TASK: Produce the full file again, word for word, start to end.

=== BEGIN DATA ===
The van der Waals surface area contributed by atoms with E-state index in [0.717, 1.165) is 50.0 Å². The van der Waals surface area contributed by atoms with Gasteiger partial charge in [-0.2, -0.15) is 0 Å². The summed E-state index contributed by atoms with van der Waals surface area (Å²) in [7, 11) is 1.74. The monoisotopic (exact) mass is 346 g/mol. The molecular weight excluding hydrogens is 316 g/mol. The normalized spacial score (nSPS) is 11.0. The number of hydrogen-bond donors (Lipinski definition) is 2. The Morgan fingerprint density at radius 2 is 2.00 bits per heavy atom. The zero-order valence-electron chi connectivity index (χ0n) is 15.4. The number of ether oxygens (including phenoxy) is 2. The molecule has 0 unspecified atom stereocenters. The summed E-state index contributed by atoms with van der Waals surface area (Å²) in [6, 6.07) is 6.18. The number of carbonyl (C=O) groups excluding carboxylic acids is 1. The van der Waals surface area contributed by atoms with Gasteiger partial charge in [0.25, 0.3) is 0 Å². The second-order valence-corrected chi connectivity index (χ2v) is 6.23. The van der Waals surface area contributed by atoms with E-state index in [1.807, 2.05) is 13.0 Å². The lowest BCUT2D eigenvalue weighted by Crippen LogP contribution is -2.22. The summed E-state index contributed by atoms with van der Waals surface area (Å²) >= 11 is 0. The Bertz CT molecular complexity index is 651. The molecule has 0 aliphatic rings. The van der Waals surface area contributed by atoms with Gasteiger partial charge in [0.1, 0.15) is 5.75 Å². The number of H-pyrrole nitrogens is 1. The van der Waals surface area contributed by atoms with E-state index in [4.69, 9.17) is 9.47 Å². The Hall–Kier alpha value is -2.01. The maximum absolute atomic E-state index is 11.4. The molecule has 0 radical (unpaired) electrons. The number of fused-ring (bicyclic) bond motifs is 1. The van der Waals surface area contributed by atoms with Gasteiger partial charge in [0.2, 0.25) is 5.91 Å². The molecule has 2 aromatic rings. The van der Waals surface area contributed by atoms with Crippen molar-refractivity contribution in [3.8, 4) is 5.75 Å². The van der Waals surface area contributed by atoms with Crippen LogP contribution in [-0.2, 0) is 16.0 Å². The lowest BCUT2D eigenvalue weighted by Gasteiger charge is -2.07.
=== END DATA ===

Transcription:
The van der Waals surface area contributed by atoms with E-state index in [0.717, 1.165) is 50.0 Å². The van der Waals surface area contributed by atoms with Gasteiger partial charge in [-0.2, -0.15) is 0 Å². The summed E-state index contributed by atoms with van der Waals surface area (Å²) in [7, 11) is 1.74. The monoisotopic (exact) mass is 346 g/mol. The molecular weight excluding hydrogens is 316 g/mol. The normalized spacial score (nSPS) is 11.0. The number of hydrogen-bond donors (Lipinski definition) is 2. The Morgan fingerprint density at radius 2 is 2.00 bits per heavy atom. The zero-order valence-electron chi connectivity index (χ0n) is 15.4. The number of ether oxygens (including phenoxy) is 2. The molecule has 0 unspecified atom stereocenters. The summed E-state index contributed by atoms with van der Waals surface area (Å²) in [6, 6.07) is 6.18. The number of carbonyl (C=O) groups excluding carboxylic acids is 1. The van der Waals surface area contributed by atoms with Gasteiger partial charge in [0.25, 0.3) is 0 Å². The second-order valence-corrected chi connectivity index (χ2v) is 6.23. The van der Waals surface area contributed by atoms with E-state index in [1.807, 2.05) is 13.0 Å². The lowest BCUT2D eigenvalue weighted by Crippen LogP contribution is -2.22. The summed E-state index contributed by atoms with van der Waals surface area (Å²) >= 11 is 0. The Bertz CT molecular complexity index is 651. The molecule has 0 aliphatic rings. The van der Waals surface area contributed by atoms with Gasteiger partial charge in [0.1, 0.15) is 5.75 Å². The number of H-pyrrole nitrogens is 1. The van der Waals surface area contributed by atoms with E-state index in [4.69, 9.17) is 9.47 Å². The Hall–Kier alpha value is -2.01. The maximum absolute atomic E-state index is 11.4. The molecule has 0 radical (unpaired) electrons. The number of fused-ring (bicyclic) bond motifs is 1. The van der Waals surface area contributed by atoms with Gasteiger partial charge in [0.2, 0.25) is 5.91 Å². The molecule has 2 aromatic rings. The van der Waals surface area contributed by atoms with Crippen molar-refractivity contribution in [3.8, 4) is 5.75 Å². The van der Waals surface area contributed by atoms with Crippen LogP contribution in [-0.2, 0) is 16.0 Å². The lowest BCUT2D eigenvalue weighted by Gasteiger charge is -2.07.